Danish Islamists refuse to deradicalize, insist Danes change their values
An Islamist group in Denmark has hit out at a local policy to de-radicalize Muslim youths. It cites “widespread depression, addiction… and alarming rates of suicide” as proof it’s really “sad Western culture” that is in dire need of help.
The scornful statement, which includes allusions to a “sad capitalist existential void,” was printed on the website for the group, called Hizb-ut-Tahrir. It’s a massive organization with branches in 40 countries and a regional chapter in Copenhagen.
There is no consensus in Hizb-ut-Tahrir worldwide on support or condemnation of terrorism, as both have taken place. The group is banned in Russia and some of its activities are proscribed in a number of Muslims countries.
Its statement comes weeks after a Copenhagen municipality decided on a plan to tackle Islamic radicalism at home.
It plans to do this over a period of four years, with the help of external experts working under the guidance of Sweden’s top expert on the matter.
The Sunday statements, made by group spokesman and Danish convert Junes Kock, see this as nothing but “manipulation” and “deception,” as well as an attempt to polarize the Muslim community and pigeonhole it into moderate and extreme categories. Kock believes that a plan of this sort intends to take things that are the staple of Islamic life – “a beard, prayer, scarf and general compliance with Islamic behavior” – and label them as radical in an agenda of stigmatization.
Despite the apparent belief that the West has invented the dangers of Islamism to split Muslims, Hizb ut-Tahrir has shown no willingness to cooperate with the more moderate members of the Muslim faith. On Sunday it rejected any Danish initiative to work together with other Muslims at preventing youths from joining up with terrorist movements.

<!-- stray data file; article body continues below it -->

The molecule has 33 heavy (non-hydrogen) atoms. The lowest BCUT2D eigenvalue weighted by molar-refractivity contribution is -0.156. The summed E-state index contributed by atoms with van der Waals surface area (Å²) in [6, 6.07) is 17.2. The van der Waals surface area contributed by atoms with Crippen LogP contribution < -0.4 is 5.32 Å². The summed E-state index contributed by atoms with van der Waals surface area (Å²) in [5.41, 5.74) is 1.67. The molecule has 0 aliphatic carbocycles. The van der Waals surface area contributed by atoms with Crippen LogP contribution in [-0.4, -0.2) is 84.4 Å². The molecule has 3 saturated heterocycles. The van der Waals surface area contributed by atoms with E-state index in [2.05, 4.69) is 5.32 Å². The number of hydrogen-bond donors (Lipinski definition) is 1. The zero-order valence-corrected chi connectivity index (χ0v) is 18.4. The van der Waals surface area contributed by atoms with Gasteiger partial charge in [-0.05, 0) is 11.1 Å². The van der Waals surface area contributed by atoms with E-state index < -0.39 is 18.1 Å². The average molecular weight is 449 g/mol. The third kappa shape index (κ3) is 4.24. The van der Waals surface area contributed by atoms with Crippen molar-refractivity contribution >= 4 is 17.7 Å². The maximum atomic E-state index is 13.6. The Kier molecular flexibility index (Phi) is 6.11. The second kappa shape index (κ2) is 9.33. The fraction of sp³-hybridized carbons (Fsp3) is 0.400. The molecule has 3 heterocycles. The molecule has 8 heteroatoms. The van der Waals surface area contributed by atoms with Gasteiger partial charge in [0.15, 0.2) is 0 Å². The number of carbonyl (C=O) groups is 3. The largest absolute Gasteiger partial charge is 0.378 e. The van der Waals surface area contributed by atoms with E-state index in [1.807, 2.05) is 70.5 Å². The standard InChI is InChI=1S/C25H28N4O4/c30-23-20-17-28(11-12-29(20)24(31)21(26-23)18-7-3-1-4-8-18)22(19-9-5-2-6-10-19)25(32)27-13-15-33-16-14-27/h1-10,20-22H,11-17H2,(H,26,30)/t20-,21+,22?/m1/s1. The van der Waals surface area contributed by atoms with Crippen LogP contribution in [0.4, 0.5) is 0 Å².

Kock goes on to say that “It is clearly Danish people who need help finding the correct meaning of life… and here we can assist.”
As for the plans, “they are doomed to fail,” according to the author of the statement.
The group is no small adversary: it has been active since 1953 in calls to establish a global Islamic Caliphate, although it claims not to condone violence, the way the Islamic State and other extremist groups do.
However, despite its anti-violent stance, a 2002 controversy over pamphlets containing anti-Semitic messages could take on a new salience, especially now that the issue is back on the table and bigger than it has been in 70 years.
“The Jews are a people of slander... a treacherous people... they fabricate lies and twist words from their right context,” the text read. But it also went on to justify suicide bombings in Israel, calling the bombers martyrs and the acts as a “legitimate” response.
The group also recently staged a demonstration outside the national mosque in Bangladesh calling for the re-establishment of a unified Muslims Army. Members were seen celebrating the victories of the Islamic State.
In contrast, the group has in the past condemned both the September 11 attacks and the July 2005 London bombings on the grounds that the killing of innocents isn’t the way to go about achieving one’s aims.